The OLG told Wagga Wagga that “before initiating any legislative changes, the effectiveness of the current education initiatives and reforms needs to be considered along with consultation with councils and their communities”.

It said any suggestions from “other interested stakeholders and community members will be considered during any future review of the policy and legislative framework in relation to improving the management of cats in our communities”.


Councils have some existing powers, including the ability to issue a nuisance order.

“However, to impose a nuisance order a council must be satisfied that a cat: makes a noise that persistently occurs or continues to such a degree or extent that it unreasonably interferes with the peace, comfort or convenience of any person in any other premises; or repeatedly damages anything outside the property where it is ordinarily kept.”



Nuisance orders remain in force for six months and the owner can be issued with a fine each time the nuisance order is not complied with.


The CA Act permits two circumstances in which persons, other than authorised officers, may “seize” cats: when the cat is in a public place prohibited under the Act (food preparation/consumption areas or wildlife protection areas), or where it is reasonable and necessary for the protection of any person or animal (except for vermin) from injury or death.”



The cat must be taken back to its owner or handed over the pound or RSPCA “as soon as possible”.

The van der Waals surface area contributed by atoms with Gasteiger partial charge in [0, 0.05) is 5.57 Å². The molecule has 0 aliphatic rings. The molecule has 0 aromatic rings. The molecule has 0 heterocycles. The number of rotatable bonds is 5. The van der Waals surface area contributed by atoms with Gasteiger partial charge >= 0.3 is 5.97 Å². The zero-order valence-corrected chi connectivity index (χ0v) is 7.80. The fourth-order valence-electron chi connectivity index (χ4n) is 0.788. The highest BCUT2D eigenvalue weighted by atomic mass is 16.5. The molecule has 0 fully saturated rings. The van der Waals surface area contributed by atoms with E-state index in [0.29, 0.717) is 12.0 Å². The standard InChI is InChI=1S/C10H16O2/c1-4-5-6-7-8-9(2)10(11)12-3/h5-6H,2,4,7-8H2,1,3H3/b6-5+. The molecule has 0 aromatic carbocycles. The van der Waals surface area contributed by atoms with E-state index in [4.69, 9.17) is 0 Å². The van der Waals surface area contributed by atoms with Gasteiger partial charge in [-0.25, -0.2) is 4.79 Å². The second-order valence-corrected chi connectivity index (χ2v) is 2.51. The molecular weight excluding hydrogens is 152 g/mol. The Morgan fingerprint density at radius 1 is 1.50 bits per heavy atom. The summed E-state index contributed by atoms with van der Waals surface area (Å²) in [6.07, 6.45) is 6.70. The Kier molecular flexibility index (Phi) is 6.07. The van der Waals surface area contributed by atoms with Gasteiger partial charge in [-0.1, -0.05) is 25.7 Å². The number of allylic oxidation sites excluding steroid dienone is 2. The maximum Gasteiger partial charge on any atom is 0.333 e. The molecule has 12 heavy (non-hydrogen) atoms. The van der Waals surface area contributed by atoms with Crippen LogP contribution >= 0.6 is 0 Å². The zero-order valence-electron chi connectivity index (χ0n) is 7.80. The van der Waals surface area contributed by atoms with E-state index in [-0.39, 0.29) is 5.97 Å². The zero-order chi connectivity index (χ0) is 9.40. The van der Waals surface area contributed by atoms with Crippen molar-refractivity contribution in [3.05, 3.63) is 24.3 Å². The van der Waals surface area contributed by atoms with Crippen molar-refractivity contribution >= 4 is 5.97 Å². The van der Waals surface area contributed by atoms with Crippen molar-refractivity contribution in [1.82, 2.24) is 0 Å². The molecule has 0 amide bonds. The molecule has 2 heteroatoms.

According to the publication "Cats in Australia: Companion and Killer”, published by the CSIRO in 2020, pet and feral cats together were killing more than two billion mostly native reptiles, birds and mammals a year in Australia.


It found that on average each day cats killed more than 3.1 million mammals, 1.8 million reptiles and 1.3 million birds in Australia.

A feral cat, on average, killed 740 animals a year. It said there were 2.8 million feral cats in Australia, a figure that could double when good rains led to an increased number of prey animals.



Meanwhile, there were about four million domestic cats. The book reported that the per capita kill rate of pet cats was 25 percent that of feral cats, but that pet cats live at much higher densities.


“The predation (where a predator kills and eats prey) of pets per square kilometre in residential areas is 28–52 times larger than predation rates by feral cats in natural environments, and 1.3–2.3 times greater than predation rates per km2 by feral cats living in urban areas.”



It said that “pet cats kill introduced species more often than do feral cats living in natural environments, but, nonetheless, the toll of native animals killed per square kilometre by pet cats in residential areas is still much higher than the toll per square kilometre by feral cats.


“Pet cat impacts are serious and should be reduced.”



Duffy said he believed the community would go along with stricter cat containment policies, if not the Borenore Hummingbird, “as long as we sell the fact we totally appreciate companion cats and the need for companion cats for mental health issues or companionship.



“Those people who really care about their cats will look after them, same as they do with those little chow-wow dogs, or whatever they call them.”



Should Orange have a cat curfew?

  • Yes

  • No